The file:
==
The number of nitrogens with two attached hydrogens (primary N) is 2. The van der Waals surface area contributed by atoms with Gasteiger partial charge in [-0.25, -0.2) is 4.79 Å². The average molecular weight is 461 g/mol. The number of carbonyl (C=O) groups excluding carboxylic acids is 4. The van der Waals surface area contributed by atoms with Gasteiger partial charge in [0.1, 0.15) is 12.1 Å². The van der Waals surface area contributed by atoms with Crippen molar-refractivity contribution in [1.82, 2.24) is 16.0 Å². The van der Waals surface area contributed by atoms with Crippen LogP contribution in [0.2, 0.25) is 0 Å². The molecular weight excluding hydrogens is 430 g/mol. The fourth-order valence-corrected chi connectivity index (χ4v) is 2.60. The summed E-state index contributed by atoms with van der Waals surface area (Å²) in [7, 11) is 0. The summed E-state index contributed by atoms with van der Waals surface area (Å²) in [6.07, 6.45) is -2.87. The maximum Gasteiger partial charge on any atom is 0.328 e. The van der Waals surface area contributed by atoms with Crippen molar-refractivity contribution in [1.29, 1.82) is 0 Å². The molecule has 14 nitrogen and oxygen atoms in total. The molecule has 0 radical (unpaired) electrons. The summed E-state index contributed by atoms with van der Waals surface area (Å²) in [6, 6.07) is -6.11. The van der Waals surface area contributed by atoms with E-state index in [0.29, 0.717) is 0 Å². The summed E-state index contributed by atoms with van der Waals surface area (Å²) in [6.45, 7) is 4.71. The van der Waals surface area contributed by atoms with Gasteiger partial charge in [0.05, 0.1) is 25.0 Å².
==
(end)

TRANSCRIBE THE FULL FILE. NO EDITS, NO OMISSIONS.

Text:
The number of nitrogens with two attached hydrogens (primary N) is 2. The van der Waals surface area contributed by atoms with Gasteiger partial charge in [-0.25, -0.2) is 4.79 Å². The average molecular weight is 461 g/mol. The number of carbonyl (C=O) groups excluding carboxylic acids is 4. The van der Waals surface area contributed by atoms with Gasteiger partial charge in [0.1, 0.15) is 12.1 Å². The van der Waals surface area contributed by atoms with Crippen molar-refractivity contribution in [1.82, 2.24) is 16.0 Å². The van der Waals surface area contributed by atoms with Crippen LogP contribution in [0.2, 0.25) is 0 Å². The molecular weight excluding hydrogens is 430 g/mol. The fourth-order valence-corrected chi connectivity index (χ4v) is 2.60. The summed E-state index contributed by atoms with van der Waals surface area (Å²) in [7, 11) is 0. The summed E-state index contributed by atoms with van der Waals surface area (Å²) in [6.07, 6.45) is -2.87. The maximum Gasteiger partial charge on any atom is 0.328 e. The van der Waals surface area contributed by atoms with Crippen molar-refractivity contribution in [1.29, 1.82) is 0 Å². The molecule has 14 nitrogen and oxygen atoms in total. The molecule has 0 radical (unpaired) electrons. The summed E-state index contributed by atoms with van der Waals surface area (Å²) in [6, 6.07) is -6.11. The van der Waals surface area contributed by atoms with E-state index in [0.29, 0.717) is 0 Å². The summed E-state index contributed by atoms with van der Waals surface area (Å²) in [6.45, 7) is 4.71. The van der Waals surface area contributed by atoms with Gasteiger partial charge in [0.05, 0.1) is 25.0 Å².